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Summer safety tips: How to keep your dog safe in the sun

Heat can become dangerous for dogs, as they can't cool down the same way as humans. Credit: Dogs Trust Loughborough

As temperatures soar, Dogs Trust Loughborough is offering tips on how you can keep your dogs safe in the sun.

The charity advises that dogs should never be left alone in cars as even just a few minutes in a hot car can prove fatal.

It says that on a 22-degree Celsius day, the temperature inside a car could rise by eleven degrees in just ten minutes and as dogs can’t cool down the same way as humans, the heat can quickly become dangerous for them.

If your dog is comfortable around water, get a shallow paddling pool to keep them cool. Credit: Dogs Trust Loughborough

Dogs Trust Loughborough has the following tips to keep pets safe in the sun:

  • Avoid walking your dog at the hottest times of the day, so early morning or later in the evening is often best and whenever you go out, take plenty of water with you.
  • Tarmac can get very hot in the sun – check it with your hand before letting your dog walk on it so they don’t burn their paws. Try the ‘seven-second test’ – if it’s too hot for your hand, it’s too hot for your dog’s paws.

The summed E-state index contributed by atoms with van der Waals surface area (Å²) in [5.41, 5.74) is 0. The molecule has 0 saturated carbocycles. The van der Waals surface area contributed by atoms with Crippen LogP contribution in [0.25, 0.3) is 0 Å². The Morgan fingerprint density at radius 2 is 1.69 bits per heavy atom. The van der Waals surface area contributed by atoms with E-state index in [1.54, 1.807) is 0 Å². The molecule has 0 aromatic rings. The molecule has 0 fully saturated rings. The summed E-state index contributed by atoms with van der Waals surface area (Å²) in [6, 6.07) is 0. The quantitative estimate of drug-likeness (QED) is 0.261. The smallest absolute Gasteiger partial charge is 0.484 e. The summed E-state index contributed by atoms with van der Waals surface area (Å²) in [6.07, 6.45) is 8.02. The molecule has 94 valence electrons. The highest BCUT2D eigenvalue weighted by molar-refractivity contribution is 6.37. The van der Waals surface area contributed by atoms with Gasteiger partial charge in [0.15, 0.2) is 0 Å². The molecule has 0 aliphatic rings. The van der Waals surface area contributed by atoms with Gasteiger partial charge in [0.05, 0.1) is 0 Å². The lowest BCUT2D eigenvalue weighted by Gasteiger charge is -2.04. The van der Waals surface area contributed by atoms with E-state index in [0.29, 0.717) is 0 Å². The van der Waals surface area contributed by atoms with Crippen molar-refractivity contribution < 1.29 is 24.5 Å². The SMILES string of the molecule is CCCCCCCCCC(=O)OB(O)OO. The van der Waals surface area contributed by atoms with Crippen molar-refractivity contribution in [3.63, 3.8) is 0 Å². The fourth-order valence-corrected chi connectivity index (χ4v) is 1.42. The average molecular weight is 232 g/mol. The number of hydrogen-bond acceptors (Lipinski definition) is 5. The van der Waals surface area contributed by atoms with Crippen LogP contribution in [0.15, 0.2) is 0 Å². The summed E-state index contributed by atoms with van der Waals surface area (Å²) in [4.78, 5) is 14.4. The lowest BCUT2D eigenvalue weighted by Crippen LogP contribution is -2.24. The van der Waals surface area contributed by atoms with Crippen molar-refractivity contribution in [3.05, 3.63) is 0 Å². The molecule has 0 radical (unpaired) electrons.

• Avoid long car journeys but if you do have to take your dog in the car, avoid the hottest and busiest times of the day, use a sunblind for shade, avoid congested roads as much as possible, take regular breaks and have plenty of water on board.
  • Make sure your dog has plenty of shade in the garden and if they have shown they are comfortable around water, introduce them carefully to a shallow paddling pool in the shade.

If you see a dog in a car in distress, the charity advises that members of the public call 999. Signs of a dog suffering from heatstroke include excessive panting, heavy salivation, vomiting or diarrhoea, lack of co-ordination or loss of consciousness.